A Young Lady of 1795


A young lady of 1795 would have lived at a time of great optimism for the new republic. Growing up she would have played many games that children still play today such as Blindman's Bluff, Hide & Seek as well as checkers and hopscotch which was called Scotch Hopping. She would have remembered viewing as a child the public execution of the infamous spy, Maj. John Andre on October 1, 1780 in Tappan. She would have learned her first letters and numbers at home, and might have attended the first schoolhouse in Rockland County, by 1786 called the old school in a portion of the Hafer House on Greenbush Road in Tappan. State records show that by 1798 there were five schools in Orangetown and 233 scholars. Penmanship was very important and a sign of a well educated person. Letters were sealed with melted wax, often symbolizing a family's or an individual's wealth. In 1796 the Orange Town Library was formally organized and by 1805 had 342 volumes on its shelves. There may have been families in her acquaintance who owned slaves.


A girl's qualities as a gentlewoman were judged, in part, by her sewing ability. Girls stitched pillows, handkerchiefs and even some of their own dresses to display their talent. Fashionable young ladies would wear tightly laced corsets, dresses with a stomacher bodice to keep the front of the dress smooth and sleeves with removable lace. She might have learned to dance reels, jigs or a minuet. She would have been her mothers' helper in housewifery, the art of managing a household with everything from breaking up homemade cheese curds to spinning thread. Spring was a time to pluck geese; the feathers provided warm stuffing for pillows and mattresses. Summers harvest was preserved for use in the winter; her family may have grown wheat, corn or strawberries. Autumn was candle dipping time as well as the time when farm animals were butchered, smoked and salted to preserve the meat for winter storage. In the winter wool was spun into cloth to sew new clothes and bed linens; she might have worked on a sampler or written poetry in the evening.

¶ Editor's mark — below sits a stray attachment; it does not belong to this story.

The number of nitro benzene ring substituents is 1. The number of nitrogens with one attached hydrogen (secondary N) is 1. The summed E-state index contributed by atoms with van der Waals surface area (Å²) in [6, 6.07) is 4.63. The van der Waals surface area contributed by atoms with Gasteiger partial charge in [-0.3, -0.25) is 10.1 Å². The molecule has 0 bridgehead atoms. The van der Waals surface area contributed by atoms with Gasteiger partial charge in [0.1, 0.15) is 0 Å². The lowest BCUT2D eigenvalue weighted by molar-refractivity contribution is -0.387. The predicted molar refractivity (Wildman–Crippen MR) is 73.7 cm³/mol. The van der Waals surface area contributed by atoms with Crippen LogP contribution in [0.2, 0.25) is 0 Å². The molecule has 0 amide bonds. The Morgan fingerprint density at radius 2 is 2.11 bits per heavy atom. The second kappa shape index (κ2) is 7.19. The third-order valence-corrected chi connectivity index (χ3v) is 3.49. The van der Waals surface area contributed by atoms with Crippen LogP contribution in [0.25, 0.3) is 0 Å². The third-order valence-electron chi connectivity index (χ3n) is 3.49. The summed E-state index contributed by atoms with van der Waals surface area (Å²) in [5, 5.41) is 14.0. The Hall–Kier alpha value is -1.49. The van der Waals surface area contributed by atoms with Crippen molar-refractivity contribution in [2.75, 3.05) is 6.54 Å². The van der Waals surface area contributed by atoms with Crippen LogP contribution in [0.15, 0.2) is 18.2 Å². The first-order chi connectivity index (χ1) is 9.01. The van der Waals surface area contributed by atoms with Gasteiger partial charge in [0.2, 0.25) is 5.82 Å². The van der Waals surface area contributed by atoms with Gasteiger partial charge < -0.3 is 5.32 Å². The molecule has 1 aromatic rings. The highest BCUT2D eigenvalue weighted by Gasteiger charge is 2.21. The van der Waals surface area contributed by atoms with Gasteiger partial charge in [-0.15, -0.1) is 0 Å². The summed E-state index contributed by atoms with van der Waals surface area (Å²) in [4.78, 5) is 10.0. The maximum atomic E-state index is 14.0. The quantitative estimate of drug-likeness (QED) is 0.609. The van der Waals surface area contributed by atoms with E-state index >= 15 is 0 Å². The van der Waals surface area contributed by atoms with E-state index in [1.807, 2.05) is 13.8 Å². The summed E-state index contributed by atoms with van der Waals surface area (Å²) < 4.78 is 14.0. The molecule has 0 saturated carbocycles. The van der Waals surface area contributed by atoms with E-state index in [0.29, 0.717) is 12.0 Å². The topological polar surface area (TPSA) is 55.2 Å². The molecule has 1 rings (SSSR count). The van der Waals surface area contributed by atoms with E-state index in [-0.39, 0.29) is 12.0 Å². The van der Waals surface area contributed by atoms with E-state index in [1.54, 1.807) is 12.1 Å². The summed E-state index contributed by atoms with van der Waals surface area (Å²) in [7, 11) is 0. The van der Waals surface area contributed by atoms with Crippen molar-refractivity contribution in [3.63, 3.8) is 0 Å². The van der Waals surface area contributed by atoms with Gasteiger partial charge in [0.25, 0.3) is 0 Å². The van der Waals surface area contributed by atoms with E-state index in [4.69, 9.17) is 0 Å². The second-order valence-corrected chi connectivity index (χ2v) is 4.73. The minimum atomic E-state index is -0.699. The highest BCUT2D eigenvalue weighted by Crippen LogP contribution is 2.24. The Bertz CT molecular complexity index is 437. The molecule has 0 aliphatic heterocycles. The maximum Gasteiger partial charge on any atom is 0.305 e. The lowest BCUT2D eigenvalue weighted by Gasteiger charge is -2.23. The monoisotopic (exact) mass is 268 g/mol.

Her family might have attended the Reformed Protestant Dutch Church of Tappan every Sunday for the two hour service that began at 10. During this period services still alternated between the Dutch and English language; footstoves containing hot coals were passed among the ladies who sat on benches along the sides of the church where they would listen to the thunderous sermons of Domine Lansing. The first settlers worked with nature, not against it with their roads meandering around hills and swamps, as Indian trails had, rather than crossing them. Many homes were built on lowlands along streams or near springs where water was available. Sandstone houses like the Salyer House were faced so the sun's low rays in winter came through south windows with the rear of the house towards prevailing winds. The roof overhang shaded the south windows and kept the rooms cool in the summer. Dutch Doors let ventilation in and kept livestock out. In the tradition of her Dutch ancestors, her nature would have been open and honest with an independent attitude. In the colonial years few discarded the dress or mannerisms which on the streets of New York marked them as homespun country people; they were traditionally frugal and clever. These traits helped them to withstand the hard times that often befell them. The many changes that were yet to come to Orangetown would truly revolutionize every aspect of this young lady's life.